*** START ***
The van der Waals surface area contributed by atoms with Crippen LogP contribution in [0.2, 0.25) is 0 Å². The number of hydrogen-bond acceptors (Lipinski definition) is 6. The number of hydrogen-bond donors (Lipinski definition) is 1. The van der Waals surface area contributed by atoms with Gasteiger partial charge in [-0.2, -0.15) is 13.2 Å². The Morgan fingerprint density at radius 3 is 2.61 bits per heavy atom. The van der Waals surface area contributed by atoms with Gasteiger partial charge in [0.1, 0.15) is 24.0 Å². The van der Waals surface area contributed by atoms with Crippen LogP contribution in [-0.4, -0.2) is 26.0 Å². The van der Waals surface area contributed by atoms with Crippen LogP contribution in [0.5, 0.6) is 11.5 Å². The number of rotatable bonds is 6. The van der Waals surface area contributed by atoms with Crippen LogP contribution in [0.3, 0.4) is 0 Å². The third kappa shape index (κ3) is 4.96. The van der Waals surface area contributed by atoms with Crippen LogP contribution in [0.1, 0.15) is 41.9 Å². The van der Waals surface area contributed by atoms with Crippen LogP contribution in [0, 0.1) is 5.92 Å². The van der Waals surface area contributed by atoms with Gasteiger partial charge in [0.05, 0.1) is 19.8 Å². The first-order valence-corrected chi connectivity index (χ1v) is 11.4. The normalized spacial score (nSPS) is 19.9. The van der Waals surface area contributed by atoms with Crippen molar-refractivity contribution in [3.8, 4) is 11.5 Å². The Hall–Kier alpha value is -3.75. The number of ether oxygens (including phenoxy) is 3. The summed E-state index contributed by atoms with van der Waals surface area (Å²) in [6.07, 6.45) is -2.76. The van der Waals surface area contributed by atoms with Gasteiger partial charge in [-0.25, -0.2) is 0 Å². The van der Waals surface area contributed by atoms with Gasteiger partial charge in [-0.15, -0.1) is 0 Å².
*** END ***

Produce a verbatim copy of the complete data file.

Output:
The van der Waals surface area contributed by atoms with Crippen LogP contribution in [0.2, 0.25) is 0 Å². The number of hydrogen-bond acceptors (Lipinski definition) is 6. The number of hydrogen-bond donors (Lipinski definition) is 1. The van der Waals surface area contributed by atoms with Gasteiger partial charge in [-0.2, -0.15) is 13.2 Å². The Morgan fingerprint density at radius 3 is 2.61 bits per heavy atom. The van der Waals surface area contributed by atoms with Gasteiger partial charge in [0.1, 0.15) is 24.0 Å². The van der Waals surface area contributed by atoms with Crippen LogP contribution in [-0.4, -0.2) is 26.0 Å². The van der Waals surface area contributed by atoms with Crippen LogP contribution in [0.5, 0.6) is 11.5 Å². The number of rotatable bonds is 6. The van der Waals surface area contributed by atoms with Crippen LogP contribution in [0.3, 0.4) is 0 Å². The third kappa shape index (κ3) is 4.96. The van der Waals surface area contributed by atoms with Crippen LogP contribution in [0.1, 0.15) is 41.9 Å². The van der Waals surface area contributed by atoms with Crippen LogP contribution in [0, 0.1) is 5.92 Å². The van der Waals surface area contributed by atoms with Gasteiger partial charge in [0.05, 0.1) is 19.8 Å². The first-order valence-corrected chi connectivity index (χ1v) is 11.4. The normalized spacial score (nSPS) is 19.9. The van der Waals surface area contributed by atoms with Crippen molar-refractivity contribution in [3.8, 4) is 11.5 Å². The Hall–Kier alpha value is -3.75. The number of ether oxygens (including phenoxy) is 3. The summed E-state index contributed by atoms with van der Waals surface area (Å²) in [6.07, 6.45) is -2.76. The van der Waals surface area contributed by atoms with Gasteiger partial charge in [-0.25, -0.2) is 0 Å². The van der Waals surface area contributed by atoms with Gasteiger partial charge in [-0.15, -0.1) is 0 Å².